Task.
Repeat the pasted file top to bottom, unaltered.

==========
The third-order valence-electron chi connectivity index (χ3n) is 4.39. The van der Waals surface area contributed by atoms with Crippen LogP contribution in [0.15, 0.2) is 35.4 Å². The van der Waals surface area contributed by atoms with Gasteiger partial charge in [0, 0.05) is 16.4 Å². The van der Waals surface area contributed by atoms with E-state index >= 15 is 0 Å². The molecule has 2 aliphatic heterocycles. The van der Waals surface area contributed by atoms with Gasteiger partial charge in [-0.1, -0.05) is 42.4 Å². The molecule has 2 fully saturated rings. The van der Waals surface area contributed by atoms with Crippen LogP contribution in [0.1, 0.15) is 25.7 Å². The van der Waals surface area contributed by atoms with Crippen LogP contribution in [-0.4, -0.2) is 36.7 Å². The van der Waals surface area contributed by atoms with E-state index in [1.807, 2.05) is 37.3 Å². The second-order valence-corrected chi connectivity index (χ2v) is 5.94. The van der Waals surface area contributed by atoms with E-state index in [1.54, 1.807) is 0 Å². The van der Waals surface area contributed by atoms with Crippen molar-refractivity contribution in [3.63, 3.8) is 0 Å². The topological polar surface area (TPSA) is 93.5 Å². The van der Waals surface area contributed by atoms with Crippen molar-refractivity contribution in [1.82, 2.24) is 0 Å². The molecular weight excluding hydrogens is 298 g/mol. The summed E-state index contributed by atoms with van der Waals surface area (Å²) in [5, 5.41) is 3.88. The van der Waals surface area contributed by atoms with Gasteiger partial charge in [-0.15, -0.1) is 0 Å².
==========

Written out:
The third-order valence-electron chi connectivity index (χ3n) is 4.39. The van der Waals surface area contributed by atoms with Crippen LogP contribution in [0.15, 0.2) is 35.4 Å². The van der Waals surface area contributed by atoms with Gasteiger partial charge in [0, 0.05) is 16.4 Å². The van der Waals surface area contributed by atoms with E-state index >= 15 is 0 Å². The molecule has 2 aliphatic heterocycles. The van der Waals surface area contributed by atoms with Gasteiger partial charge in [-0.1, -0.05) is 42.4 Å². The molecule has 2 fully saturated rings. The van der Waals surface area contributed by atoms with Crippen LogP contribution in [0.1, 0.15) is 25.7 Å². The van der Waals surface area contributed by atoms with Crippen LogP contribution in [-0.4, -0.2) is 36.7 Å². The van der Waals surface area contributed by atoms with E-state index in [1.807, 2.05) is 37.3 Å². The second-order valence-corrected chi connectivity index (χ2v) is 5.94. The van der Waals surface area contributed by atoms with E-state index in [1.54, 1.807) is 0 Å². The van der Waals surface area contributed by atoms with Crippen molar-refractivity contribution in [3.63, 3.8) is 0 Å². The topological polar surface area (TPSA) is 93.5 Å². The van der Waals surface area contributed by atoms with Crippen molar-refractivity contribution in [1.82, 2.24) is 0 Å². The molecular weight excluding hydrogens is 298 g/mol. The summed E-state index contributed by atoms with van der Waals surface area (Å²) in [5, 5.41) is 3.88. The van der Waals surface area contributed by atoms with Gasteiger partial charge in [-0.15, -0.1) is 0 Å².